- “Stay tuned to this channel -- I think you will see a lot more activity in the coming weeks and months,” Christine Varney, the antitrust chief, told reporters yesterday. “We are committed to getting restitution, full restitution, to all the municipalities that were victims of this scheme.”
Bank of America, which has assisted the government probe of the $2.8 trillion municipal-bond market since at least 2007 in return for leniency, has provided documents, e-mails and recordings of phone calls, according to court records of civil suits. In September, Douglas Lee Campbell, formerly employed by the bank’s municipal derivatives group, pleaded guilty to taking part in a conspiracy to pay state and local governments below- market rates on investments purchased with bond proceeds.
- Bank of America’s settlement is “likely the tip of the iceberg,”Andrew Gavil, a law professor at Howard University in Washington, D.C., said in an e-mail. He said other conspirators may pay much higher penalties.
The government has identified more than a dozen firms, including JPMorgan Chase & Co., UBS AG, and Societe Generale as unindicted co-conspirators in a criminal case brought by the Justice Department against a Los Angeles investment broker.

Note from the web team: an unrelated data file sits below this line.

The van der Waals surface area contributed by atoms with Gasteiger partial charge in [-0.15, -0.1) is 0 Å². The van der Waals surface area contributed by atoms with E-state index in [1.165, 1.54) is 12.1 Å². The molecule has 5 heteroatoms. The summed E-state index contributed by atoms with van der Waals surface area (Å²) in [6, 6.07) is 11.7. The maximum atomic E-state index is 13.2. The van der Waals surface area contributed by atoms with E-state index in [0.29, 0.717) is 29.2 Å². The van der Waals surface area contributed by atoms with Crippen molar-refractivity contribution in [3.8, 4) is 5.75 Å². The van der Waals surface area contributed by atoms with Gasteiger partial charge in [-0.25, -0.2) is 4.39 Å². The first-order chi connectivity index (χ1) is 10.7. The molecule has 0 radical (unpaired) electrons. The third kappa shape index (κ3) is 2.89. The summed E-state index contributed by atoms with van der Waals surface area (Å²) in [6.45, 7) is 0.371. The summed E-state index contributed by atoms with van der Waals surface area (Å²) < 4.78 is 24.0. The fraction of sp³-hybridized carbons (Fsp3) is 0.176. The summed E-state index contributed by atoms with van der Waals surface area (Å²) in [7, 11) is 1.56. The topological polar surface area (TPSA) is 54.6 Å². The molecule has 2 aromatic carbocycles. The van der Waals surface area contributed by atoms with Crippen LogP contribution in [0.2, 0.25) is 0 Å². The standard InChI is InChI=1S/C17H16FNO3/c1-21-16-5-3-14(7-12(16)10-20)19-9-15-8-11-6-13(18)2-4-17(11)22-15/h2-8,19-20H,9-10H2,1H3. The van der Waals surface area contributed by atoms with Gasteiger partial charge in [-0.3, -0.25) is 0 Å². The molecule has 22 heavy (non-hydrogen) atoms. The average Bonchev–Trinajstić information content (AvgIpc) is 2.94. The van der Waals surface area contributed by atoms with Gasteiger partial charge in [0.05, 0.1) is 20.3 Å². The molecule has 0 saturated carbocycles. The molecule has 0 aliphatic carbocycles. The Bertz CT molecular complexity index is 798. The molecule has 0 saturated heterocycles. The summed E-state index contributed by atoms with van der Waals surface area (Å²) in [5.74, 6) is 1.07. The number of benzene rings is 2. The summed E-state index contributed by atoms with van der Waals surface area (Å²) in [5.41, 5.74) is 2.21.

JPMorgan, UBS, a unit of General Electric Co. and a former subsidiary of Belgian bank Dexia SA have also reported in regulatory filings that they face civil suits by the U.S. Securities and Exchange Commission. The companies say they are cooperating with the government.
- “I had conversations prior to the bid with the broker about who the bidders were going to be and who was going to win or lose,” Campbell, the former Bank of America executive, told a federal judge when he pleaded guilty on Sept. 9, according to a court transcript.
Eight one-time bankers and financial advisers, including former employees of UBS, JPMorgan and Bank of America, have pleaded guilty in connection with the municipal bid-rigging probe.
London is clearing up following another day of violent student protests that are being described as the worst unrest the capital has seen in a decade. The clashes broke out as lawmakers approved a hike in university fees on Thursday.
The streets, where tens of thousands of angry students marched towards parliament, are returning to normal, with barriers being put back up around Parliament Square and broken windows being repaired.
The Treasury and the Supreme Court were vandalized. Windows were smashed and some of the protesters tried to get inside.
The Metropolitan Police reported 34 arrests for a variety of offences ranging from violent disorder and arson to criminal damage.
At least ten officers were taken to hospital, one seriously injured – he was knocked unconscious during a scuffle. Some 38 protesters were also injured in the demonstration.
The police issued a strong statement following the rally saying their officers had come to work to facilitate a peaceful demonstration, but were met by a barrage of violence. Protesters were throwing fences at them, and missiles such as bottles.
The majority of action was around the Houses of Parliament, however some protesters broke away to the main shopping streets of London.